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Page last updated
February 16, 2003




Funds of Funds:The Changing Legal Landscape

Recent developments liberalise the restrictions on "fund of funds" structures that have existed over the past three decades. Our writers survey the legal landscape in Europe, Hong Kong, and the United States.

The funds of funds environment will soon change considerably in Europe. Until now, except in very rare instances, funds of funds could only be sold in the country of their domicile. In other words, for every country of distribution, one had to create a local fund of funds structure. This is currently in the process of being modified as a result of the Common Position EC 24/2001 adopted by the Council of the European Union on December 4, 2001 to amend the European Directive relating to undertakings for collective investment in transferable securities (UCITS Directive 85/611). This is soon to be enacted into the local legislation of the individual EU Member States; the amended directive is known as "UCITS III". In a few months' time (but in any event no more than 18 months from the date of publication of the amended Directive in the European Union's Official Journal, funds of funds that comply with the conditions laid down in the Directive will benefit from what is known as a "European passport" allowing them, once they have been cleared for public distribution in their country of domicile, to be distributed in other EU Member States through a simplified procedure.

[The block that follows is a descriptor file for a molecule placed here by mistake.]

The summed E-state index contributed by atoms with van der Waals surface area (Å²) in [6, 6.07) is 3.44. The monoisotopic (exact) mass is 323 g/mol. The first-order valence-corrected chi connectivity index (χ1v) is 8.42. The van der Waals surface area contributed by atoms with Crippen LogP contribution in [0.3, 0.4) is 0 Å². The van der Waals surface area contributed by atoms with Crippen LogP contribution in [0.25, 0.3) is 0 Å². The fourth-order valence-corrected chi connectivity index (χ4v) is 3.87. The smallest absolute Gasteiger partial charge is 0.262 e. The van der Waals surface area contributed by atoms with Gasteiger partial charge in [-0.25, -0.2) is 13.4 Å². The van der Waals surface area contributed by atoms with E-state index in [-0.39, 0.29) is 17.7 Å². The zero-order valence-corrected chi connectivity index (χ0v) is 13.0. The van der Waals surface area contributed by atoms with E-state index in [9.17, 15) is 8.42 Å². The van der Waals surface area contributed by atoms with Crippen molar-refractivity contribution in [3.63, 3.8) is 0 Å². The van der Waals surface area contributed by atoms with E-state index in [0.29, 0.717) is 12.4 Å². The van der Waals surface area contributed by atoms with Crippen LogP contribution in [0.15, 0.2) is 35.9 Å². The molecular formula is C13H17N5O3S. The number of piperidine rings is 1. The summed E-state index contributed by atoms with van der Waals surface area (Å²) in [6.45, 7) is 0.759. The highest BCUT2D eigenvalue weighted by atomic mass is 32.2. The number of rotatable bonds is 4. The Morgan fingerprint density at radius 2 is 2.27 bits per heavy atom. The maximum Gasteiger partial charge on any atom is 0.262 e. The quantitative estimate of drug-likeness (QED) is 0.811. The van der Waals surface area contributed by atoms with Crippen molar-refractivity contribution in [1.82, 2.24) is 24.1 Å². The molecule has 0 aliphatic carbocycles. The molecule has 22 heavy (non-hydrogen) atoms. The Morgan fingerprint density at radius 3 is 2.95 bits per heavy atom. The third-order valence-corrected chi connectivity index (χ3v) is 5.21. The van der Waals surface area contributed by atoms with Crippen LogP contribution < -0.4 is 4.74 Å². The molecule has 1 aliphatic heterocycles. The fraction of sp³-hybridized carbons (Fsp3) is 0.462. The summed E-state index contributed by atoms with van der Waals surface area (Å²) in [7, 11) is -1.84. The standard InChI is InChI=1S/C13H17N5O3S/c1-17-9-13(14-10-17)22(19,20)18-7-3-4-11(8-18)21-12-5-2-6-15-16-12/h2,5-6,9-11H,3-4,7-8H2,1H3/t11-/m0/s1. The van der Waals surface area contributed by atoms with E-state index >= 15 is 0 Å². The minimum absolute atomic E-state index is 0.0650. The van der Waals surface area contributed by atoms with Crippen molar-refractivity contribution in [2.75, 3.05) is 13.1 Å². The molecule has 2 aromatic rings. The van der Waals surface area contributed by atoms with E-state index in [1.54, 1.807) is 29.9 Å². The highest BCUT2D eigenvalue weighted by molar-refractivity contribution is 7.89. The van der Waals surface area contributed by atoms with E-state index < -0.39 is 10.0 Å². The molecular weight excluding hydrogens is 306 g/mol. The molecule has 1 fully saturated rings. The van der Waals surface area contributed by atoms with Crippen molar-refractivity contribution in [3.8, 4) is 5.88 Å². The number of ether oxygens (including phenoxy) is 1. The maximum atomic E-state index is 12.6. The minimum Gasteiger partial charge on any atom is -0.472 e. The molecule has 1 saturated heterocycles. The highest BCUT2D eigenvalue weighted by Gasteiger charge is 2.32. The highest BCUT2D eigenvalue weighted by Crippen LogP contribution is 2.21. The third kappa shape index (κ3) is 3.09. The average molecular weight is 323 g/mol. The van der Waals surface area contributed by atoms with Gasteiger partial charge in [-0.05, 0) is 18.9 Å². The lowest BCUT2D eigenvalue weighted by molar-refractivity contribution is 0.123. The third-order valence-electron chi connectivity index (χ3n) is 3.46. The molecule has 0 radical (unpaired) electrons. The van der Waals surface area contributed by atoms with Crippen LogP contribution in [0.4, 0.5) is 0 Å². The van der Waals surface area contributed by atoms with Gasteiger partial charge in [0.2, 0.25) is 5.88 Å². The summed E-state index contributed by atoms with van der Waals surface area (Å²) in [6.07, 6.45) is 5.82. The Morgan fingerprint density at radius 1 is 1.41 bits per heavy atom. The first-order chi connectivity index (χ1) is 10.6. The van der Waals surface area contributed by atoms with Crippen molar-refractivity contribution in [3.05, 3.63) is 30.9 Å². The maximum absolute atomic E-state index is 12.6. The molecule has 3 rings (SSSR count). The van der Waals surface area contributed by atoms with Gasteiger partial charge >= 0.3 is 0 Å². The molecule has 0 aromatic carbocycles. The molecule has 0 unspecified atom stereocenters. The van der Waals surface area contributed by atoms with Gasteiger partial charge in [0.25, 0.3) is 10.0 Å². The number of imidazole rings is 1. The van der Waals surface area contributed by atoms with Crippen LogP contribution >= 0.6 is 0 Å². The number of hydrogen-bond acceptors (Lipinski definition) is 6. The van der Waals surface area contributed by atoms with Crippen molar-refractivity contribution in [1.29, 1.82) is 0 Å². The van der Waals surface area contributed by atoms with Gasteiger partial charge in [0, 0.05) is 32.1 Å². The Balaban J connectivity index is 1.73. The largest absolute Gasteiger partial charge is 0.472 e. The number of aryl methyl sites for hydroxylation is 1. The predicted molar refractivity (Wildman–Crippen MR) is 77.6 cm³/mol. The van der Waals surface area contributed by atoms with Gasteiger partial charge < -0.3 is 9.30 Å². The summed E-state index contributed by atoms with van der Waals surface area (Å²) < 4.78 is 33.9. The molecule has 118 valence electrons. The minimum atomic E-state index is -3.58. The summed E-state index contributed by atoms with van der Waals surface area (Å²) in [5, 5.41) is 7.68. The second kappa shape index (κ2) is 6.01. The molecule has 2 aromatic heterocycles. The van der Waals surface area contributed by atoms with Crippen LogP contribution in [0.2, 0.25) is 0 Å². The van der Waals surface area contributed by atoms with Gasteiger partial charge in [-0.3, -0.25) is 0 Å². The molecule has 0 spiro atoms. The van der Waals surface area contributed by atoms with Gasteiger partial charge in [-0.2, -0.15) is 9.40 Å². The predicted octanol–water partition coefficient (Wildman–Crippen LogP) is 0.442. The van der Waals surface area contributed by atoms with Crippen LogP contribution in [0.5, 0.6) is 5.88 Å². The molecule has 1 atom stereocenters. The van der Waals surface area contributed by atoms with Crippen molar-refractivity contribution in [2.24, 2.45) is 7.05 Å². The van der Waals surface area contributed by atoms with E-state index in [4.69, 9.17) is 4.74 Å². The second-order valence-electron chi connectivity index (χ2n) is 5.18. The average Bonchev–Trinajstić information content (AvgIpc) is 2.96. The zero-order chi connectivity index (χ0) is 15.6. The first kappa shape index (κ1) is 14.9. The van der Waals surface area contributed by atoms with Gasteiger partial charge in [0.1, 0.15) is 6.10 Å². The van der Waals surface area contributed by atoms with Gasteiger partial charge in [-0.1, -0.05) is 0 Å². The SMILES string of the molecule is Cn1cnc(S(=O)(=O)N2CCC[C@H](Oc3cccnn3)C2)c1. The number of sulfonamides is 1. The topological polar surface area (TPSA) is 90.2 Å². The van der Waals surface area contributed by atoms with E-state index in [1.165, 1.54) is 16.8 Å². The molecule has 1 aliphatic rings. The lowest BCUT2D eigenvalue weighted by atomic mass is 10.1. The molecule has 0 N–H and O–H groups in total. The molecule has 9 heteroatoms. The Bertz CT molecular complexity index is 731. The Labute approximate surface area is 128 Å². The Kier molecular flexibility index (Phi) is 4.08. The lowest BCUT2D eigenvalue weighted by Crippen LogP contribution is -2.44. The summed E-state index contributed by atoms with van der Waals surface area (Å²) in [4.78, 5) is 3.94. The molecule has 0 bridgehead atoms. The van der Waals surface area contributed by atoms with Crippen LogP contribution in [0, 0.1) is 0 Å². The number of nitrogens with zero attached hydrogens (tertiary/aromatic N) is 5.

In order to benefit from this passport, funds of funds will have to invest in units or shares of other UCITS and/or other eligible collective investment undertakings. To be considered "eligible", non-UCITS target schemes must be subject to equivalent supervision to that laid down in European Community law. In addition, investment in non-UCITS will be limited to 30% of the assets of the fund of funds.

The cascade phenomenon will be avoided, as funds of funds of funds will not be authorised under the Directive.

Diversification rules will also apply: no fund of funds will be allowed to invest more than 10% of its assets in units of a single UCITS or other collective investment scheme. However, Member States can raise this limit to a maximum of 20%.